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Title: Practices from lecturers' and undergraduate students' perspectives in the Faculty of Education at a university in Saudi Arabia
Author: Alnasib, Badiah Nasser M.
ISNI:       0000 0004 7231 9045
Awarding Body: University of Exeter
Current Institution: University of Exeter
Date of Award: 2017
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Many studies evidence the importance of metacognition in successful learning. Metacognitive skills improve the academic outcomes of learners. Additionally, metacognitive skills build lifelong learning skills, which are transferable to employment and other contexts. As such, developing metacognition in students is of great value to universities as society as a whole. This study explores the perceptions of lecturers and student teachers in a College of Education at a University in the Kingdom of Saudi Arabia (KSA) regarding the presence and promotion of metacognitive skills at the University in which the study took place. The study spanned three departments in the College, namely Kindergarten, Special Education, and Art Education. The study employs an interpretive research approach and case study methodology to gather this rich understanding of lecturers’ and students’ perceptions. Data were collected from twelve lecturers and twelve undergraduate students through a combination of lecture room observations, semi-structured interviews, and group interviews. The most significant finding emerging from this study is the lack of lecturer participants’ knowledge regarding metacognition generally. My study found that skills such as planning, monitoring, and evaluating skills were sometimes present in their teaching, but were not used to engage students in thinking metacognitively or developing their own metacognitive abilities. I found that metacognition was not present consistently or intentionally in lecture rooms. The findings further exposed some obstacles which could inhibit the promotion of metacognition in higher education in KSA. For example, traditional methods of rote learning were shown to discourage metacognitive thinking. Large student numbers and lecturers’ lack of time could prohibit lecturers from investing in teaching metacognitive skills to their students. Students’ apathy towards anything other than memorising facts to pass examinations and acquire grades could also demotivate them to learn valuable skills like metacognition without comprehensive changes to educational norms. The study identified multiple ways in which metacognition could be promoted in higher education in KSA. For example, diversifying teaching practices to include more active learning methods such as discussion and questioning would be more effective than the current prevalent method of lecturing and learning by memorising. Lecturers could role-model metacognitive skills to their students by incorporating metacognition into their own practice, and thus incorporate it into existing courses. Students could be motivated to develop metacognitive skills by discovering the benefits to them of metacognition on both their academic success and their future careers. The study’s findings supported the importance of including metacognition in higher education and advocating it to students as a valuable skill. Thus, there is a need to establish mechanisms or frameworks for integrating metacognition into higher education in KSA, and communities of practice which support the development of metacognitive skills among lecturers and student teachers who will be the teachers of tomorrow. I therefore offer a model with recommendations for practical uptake to expedite this, and support it with this study's evidence.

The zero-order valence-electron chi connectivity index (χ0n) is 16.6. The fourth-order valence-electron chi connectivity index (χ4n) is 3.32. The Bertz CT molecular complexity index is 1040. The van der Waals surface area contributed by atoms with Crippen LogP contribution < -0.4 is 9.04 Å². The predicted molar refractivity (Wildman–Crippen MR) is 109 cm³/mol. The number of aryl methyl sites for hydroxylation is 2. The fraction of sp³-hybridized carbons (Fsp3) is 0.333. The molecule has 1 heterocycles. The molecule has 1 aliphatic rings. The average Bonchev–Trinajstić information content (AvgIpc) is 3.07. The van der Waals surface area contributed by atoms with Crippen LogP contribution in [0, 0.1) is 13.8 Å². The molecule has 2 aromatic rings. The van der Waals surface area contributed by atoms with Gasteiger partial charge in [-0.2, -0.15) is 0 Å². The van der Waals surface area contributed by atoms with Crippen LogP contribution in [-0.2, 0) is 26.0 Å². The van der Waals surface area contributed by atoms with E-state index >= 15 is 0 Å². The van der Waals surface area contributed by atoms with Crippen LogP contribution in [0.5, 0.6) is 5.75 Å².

Supervisor: Larkin, Shirley Sponsor: Not available
Qualification Name: Thesis (Ph.D.) Qualification Level: Doctoral
EThOS ID:  DOI: Not available
Keywords: metacognition ; metacognitive skills ; metacognition & teaching practices ; university lecturers' perspectives ; student's perspecrtives ; Saudi Arabia ; pre-service teacher education programmes